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February 1976

Hypomyelination in Copper-Deficient Rats: Prenatal and Postnatal Copper Replacement

Author Affiliations

From the Developmental and Metabolic Neurology Branch, National Institute of Neurological Diseases and Stroke, Bethesda, Md (Drs Zimmerman, Matthieu, Quarles, and Brady), and the Veterans Administration Hospital, Baltimore (Dr Hsu). Dr Zimmerman is now with the Department of Neurology, Johns Hopkins Hospital, Baltimore; Dr Matthieu is now with the Service de Pédiatrie, Hôpital Cantonal Universitaire, Lausanne, Switzerland.

Arch Neurol. 1976;33(2):111-119. doi:10.1001/archneur.1976.00500020039007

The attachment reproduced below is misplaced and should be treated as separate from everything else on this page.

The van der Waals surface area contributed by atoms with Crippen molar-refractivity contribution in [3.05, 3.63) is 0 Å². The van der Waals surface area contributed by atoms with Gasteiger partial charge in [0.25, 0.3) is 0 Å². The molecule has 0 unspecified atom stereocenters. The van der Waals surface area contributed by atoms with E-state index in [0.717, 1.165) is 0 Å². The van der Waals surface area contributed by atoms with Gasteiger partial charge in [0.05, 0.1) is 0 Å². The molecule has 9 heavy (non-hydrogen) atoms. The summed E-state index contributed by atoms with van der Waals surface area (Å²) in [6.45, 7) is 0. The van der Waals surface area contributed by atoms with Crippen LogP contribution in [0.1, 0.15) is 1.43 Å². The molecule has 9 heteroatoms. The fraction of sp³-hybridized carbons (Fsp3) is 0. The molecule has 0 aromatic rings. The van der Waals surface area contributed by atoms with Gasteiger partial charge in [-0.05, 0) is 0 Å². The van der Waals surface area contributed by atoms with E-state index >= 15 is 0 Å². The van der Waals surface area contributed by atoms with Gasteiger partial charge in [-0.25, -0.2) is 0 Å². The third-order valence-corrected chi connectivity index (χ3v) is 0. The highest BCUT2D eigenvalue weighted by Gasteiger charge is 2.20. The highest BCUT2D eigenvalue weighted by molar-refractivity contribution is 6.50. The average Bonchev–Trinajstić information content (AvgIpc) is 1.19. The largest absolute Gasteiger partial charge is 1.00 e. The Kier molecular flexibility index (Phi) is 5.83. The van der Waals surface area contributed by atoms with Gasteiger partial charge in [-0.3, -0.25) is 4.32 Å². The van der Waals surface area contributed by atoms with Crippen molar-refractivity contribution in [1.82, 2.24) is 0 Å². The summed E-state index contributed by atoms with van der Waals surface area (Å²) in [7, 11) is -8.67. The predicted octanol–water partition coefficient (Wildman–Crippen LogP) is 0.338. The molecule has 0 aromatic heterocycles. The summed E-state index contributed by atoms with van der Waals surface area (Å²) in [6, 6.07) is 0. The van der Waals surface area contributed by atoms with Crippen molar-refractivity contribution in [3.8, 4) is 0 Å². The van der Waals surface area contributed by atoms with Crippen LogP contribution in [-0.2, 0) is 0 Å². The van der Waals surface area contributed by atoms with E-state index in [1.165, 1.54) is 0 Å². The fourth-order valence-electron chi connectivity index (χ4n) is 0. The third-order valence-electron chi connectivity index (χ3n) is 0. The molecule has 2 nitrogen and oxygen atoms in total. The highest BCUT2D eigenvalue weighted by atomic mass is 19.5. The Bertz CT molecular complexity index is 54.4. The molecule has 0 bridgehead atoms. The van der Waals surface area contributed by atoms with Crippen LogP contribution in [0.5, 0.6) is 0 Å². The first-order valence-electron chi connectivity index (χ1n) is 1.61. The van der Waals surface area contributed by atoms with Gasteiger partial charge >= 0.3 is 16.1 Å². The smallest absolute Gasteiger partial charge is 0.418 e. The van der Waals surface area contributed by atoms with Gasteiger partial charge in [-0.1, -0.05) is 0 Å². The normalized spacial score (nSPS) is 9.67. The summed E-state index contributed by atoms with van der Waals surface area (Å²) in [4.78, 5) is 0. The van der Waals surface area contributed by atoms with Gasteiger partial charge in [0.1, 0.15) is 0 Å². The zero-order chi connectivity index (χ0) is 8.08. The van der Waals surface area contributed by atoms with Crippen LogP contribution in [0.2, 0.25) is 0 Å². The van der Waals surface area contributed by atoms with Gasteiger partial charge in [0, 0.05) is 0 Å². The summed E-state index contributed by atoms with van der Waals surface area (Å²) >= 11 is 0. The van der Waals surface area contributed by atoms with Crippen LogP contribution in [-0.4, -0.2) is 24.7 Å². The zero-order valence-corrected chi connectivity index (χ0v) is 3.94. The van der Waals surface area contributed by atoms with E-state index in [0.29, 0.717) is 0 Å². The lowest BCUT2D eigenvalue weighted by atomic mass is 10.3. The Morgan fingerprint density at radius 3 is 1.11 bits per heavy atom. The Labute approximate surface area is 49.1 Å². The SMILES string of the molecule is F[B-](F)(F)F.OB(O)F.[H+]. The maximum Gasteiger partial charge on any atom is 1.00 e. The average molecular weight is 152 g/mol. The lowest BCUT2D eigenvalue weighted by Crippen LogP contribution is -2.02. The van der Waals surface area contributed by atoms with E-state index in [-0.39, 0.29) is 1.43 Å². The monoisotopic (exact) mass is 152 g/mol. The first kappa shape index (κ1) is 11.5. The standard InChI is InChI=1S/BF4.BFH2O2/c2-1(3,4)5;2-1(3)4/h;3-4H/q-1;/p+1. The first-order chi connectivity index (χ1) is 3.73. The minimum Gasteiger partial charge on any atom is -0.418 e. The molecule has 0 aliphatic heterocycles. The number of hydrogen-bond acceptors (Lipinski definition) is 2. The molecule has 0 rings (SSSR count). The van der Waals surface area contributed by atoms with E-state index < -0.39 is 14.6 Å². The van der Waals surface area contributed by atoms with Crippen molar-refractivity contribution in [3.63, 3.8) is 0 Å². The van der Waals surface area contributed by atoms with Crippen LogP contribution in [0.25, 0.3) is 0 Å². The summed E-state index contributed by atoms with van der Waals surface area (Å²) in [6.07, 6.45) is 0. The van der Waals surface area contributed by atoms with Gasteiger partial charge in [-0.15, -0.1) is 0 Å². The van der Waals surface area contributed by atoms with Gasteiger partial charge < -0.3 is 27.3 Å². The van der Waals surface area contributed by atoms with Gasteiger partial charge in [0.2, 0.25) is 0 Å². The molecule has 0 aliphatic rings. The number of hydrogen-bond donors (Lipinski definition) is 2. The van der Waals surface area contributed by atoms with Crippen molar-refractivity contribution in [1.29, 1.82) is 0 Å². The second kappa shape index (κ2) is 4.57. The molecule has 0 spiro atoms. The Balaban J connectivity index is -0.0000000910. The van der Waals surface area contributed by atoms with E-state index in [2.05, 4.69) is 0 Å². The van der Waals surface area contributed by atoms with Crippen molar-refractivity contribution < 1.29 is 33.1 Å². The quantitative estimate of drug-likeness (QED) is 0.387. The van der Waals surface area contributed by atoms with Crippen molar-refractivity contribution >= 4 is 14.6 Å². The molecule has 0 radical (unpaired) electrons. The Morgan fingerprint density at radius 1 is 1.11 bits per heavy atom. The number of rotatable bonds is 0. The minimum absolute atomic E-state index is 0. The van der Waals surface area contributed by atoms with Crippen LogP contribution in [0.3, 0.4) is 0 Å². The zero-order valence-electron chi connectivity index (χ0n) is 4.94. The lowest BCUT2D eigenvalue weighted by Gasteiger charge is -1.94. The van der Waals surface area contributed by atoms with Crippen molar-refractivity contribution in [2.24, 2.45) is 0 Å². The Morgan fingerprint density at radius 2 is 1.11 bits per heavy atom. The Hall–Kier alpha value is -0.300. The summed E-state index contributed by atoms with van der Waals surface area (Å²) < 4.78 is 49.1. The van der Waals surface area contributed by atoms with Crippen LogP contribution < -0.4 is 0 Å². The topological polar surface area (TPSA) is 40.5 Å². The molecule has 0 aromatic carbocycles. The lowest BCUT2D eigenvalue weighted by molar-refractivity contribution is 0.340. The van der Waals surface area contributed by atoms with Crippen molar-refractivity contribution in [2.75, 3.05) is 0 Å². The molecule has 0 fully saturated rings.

• Copper deficiency induced by a low copper diet in three generations of rats was associated with substantial reductions in the yield of myelin (56%), brain weight (11%), and body weight (43%) in F2 generation rat pups nursed by their own copper-deficient mothers. The composition of the purified myelin was not different from that of controls in the content of individual proteins, lipids, 2',3'-cyclic nucleotide 3'-phosphohydrolase (CNP) activity, or GM1 ganglioside. The major myelin-associated glycoprotein (mGP) was consistently shifted slightly toward higher apparent molecular weight in the copper-deficient animals. Postnatal copper replacement by a foster mother produced a normal yield of myelin per gram of brain tissue, but failed to reverse the deficiency of brain and body growth. After copper replacement in a copper-deficient mother's diet prior to conception, a subsequent litter showed correction of all abnormalities found in her previous litters. The results suggest that copper is essential for myelin formation and general growth during critical periods in development.